Michael Ventura is quick to dismiss the notion that empathy is some touchy-feely emotion that makes leaders seem soft. In business, he argues, empathy is what can help a company vanquish the competition, gain loyal customers, retain innovative employees and elevate itself from good to great. Ventura, founder and CEO of strategy and design studio Sub Rosa, has put the lessons he’s learned from working with major brands into a book titled, Applied Empathy: The New Language of Leadership. He recently joined the Knowledge at Wharton show on SiriusXM to discuss why this particular emotion is becoming paramount in the business world.
An edited transcript of the conversation follows.
Knowledge at Wharton: When did you start to see empathy as an important element in leadership?
Michael Ventura: I think that it really was a slow burn for us. It wasn’t a thunderclap kind of moment. We went back and looked at about five years’ worth of work that we had developed and asked, what made all of this work well? Why was this work landing for our clients in such a way? When we dug into it deeply, we started to see it’s not about sitting in a room and shutting the door and getting high on your own supply. It was when we got out of the building, got into the minds of the people we were trying to reach and really took their perspective, really got into their shoes and saw the world from their standpoint. When we did that and brought that insight back, the work got exponentially better. We latched on to it at that point and started to make a practice and a methodology around it.
Knowledge at Wharton: In today’s corporate culture, how prevalent is empathy?
Ventura: I think it is getting more important, but the problem is that there are a lot of misconceptions about what it is. There are a lot of people who hear empathy and equate it to being nice or being compassionate. Those are often side effects of empathy, but that in and of itself is not empathy.
Empathy is a fairly objective, perspective-taking process where you are aware of your own bias, you try to step as far out of that as you can, and you try to see and understand from someone else’s point of view. When leaders inside organizations do that — and that doesn’t mean just the C-suite — they are able to connect better with their teams, connect better with their customers or their clients, and ultimately deliver more well-rounded solutions.
Knowledge at Wharton: In the book, you call empathy a “squishy word.” Why?
Ventura: I think that because of that misconception we were just talking about, a lot of people have their own version of empathy. One of the clients we worked with early on using this work was an enormous, mulitnational manufacturing operation. We sat down with a member of their C-suite and said, “We really think empathy is an important aspect of how we are going to make this work successful.” We were almost laughed out of the room. We had to say, “Hold on. Before you judge, let’s talk about what this really means.” Fifteen minutes later, the exec said, “This is exactly what we’ve been looking for. I just didn’t know that it was empathy.”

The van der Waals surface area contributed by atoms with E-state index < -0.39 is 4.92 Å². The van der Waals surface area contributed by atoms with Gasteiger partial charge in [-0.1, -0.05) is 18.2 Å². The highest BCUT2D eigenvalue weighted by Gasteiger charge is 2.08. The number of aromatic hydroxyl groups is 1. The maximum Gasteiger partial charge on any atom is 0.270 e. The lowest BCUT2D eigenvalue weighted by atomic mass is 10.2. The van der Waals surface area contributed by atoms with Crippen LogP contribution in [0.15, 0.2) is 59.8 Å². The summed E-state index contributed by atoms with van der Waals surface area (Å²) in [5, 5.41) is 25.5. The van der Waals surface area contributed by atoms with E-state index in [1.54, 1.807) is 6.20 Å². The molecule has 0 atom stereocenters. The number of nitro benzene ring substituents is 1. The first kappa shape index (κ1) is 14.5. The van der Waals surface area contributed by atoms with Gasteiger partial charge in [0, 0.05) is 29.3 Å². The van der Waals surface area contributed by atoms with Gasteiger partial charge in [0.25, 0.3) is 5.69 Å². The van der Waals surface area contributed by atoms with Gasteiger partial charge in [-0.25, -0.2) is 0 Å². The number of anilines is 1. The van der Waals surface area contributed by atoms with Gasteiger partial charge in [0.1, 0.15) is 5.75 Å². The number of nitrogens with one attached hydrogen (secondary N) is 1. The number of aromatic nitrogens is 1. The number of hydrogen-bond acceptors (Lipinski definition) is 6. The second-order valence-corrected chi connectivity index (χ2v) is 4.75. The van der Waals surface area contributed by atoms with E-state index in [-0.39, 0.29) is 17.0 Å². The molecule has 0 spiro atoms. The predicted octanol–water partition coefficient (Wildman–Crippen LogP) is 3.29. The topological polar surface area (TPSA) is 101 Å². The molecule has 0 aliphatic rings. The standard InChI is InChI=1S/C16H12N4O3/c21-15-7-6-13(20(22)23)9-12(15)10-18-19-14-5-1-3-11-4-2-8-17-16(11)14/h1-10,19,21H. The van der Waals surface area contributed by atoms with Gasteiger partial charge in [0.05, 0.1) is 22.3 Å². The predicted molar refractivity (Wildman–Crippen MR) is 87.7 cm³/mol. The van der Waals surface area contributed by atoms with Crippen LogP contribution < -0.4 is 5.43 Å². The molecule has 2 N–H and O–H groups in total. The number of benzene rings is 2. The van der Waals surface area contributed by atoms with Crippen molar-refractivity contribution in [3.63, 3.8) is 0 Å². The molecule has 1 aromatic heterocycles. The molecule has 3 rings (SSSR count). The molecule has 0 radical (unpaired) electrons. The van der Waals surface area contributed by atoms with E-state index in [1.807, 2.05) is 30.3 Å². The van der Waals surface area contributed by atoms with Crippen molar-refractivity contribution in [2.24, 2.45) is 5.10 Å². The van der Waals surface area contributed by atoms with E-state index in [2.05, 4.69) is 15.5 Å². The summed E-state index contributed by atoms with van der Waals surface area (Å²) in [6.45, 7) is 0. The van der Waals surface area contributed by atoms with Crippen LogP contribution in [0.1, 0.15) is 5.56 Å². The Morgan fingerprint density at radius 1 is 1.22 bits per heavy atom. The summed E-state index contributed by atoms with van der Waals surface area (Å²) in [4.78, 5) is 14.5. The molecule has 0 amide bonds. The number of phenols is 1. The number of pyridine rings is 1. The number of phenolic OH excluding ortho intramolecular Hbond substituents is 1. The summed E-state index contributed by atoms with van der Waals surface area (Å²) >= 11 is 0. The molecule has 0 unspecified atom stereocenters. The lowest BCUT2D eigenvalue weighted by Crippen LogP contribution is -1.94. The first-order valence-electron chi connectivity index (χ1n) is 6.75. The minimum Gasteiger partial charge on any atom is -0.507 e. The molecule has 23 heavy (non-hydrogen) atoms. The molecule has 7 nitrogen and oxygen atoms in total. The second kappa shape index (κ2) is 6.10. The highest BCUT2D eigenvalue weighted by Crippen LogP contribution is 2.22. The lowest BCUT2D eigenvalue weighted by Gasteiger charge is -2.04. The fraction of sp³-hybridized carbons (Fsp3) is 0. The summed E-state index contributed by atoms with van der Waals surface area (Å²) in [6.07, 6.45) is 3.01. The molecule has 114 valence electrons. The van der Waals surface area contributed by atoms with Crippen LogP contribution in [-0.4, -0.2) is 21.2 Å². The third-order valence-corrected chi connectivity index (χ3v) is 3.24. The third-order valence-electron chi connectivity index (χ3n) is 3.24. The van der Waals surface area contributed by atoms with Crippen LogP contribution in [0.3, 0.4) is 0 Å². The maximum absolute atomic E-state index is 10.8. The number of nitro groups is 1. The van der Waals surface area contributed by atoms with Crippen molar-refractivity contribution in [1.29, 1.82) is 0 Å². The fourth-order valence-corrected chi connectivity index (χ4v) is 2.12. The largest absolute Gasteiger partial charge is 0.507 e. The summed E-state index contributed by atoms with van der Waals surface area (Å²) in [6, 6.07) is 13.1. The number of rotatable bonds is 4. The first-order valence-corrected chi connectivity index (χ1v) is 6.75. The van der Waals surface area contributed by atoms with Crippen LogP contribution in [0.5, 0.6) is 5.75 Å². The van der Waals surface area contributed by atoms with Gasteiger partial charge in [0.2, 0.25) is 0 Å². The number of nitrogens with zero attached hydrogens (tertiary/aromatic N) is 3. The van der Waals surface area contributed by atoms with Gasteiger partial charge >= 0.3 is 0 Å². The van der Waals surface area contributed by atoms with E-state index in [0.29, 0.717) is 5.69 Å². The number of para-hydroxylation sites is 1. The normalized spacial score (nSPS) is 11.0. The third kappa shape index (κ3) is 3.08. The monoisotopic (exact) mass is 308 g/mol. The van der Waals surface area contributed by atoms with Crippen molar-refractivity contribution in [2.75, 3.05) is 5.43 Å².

“Empathy makes things harder before it makes things easier because it requires patience and re-commitment.”
Knowledge at Wharton: Your company has worked with West Point (the United States Military Academy). What did you learn there?
Ventura: That’s a fascinating little digression. We got out into the world and started doing this work with corporate clients. We also ended up going to Princeton University, which had reached out to us and asked us to create a curriculum. We taught three semesters there using this framework, this applied empathy process. One day the phone rang, and it said West Point on the caller ID. I answered the phone, and they said, “We’ve been listening to your podcast; we’ve been hearing the work you’ve been doing, and we would love you to invite you up to talk with us.”
I thought that was going to be the toughest room I was ever going to be in. I thought that these were going to be the skeptics of the skeptics. I walked in and I started talking about what we do, and heads were nodding, people were leaning in and taking notes, and they were asking smart questions. In the end, I went over to one of the generals and said, “I stand corrected. I thought this was going to be a really tough room.” He said, “The misconception with us is that we are very closed-minded. But we are a leadership development academy, and we are dedicated to creating lifelong learners here. This is something we are voraciously consuming as a topic right now, so this is a good place to be.”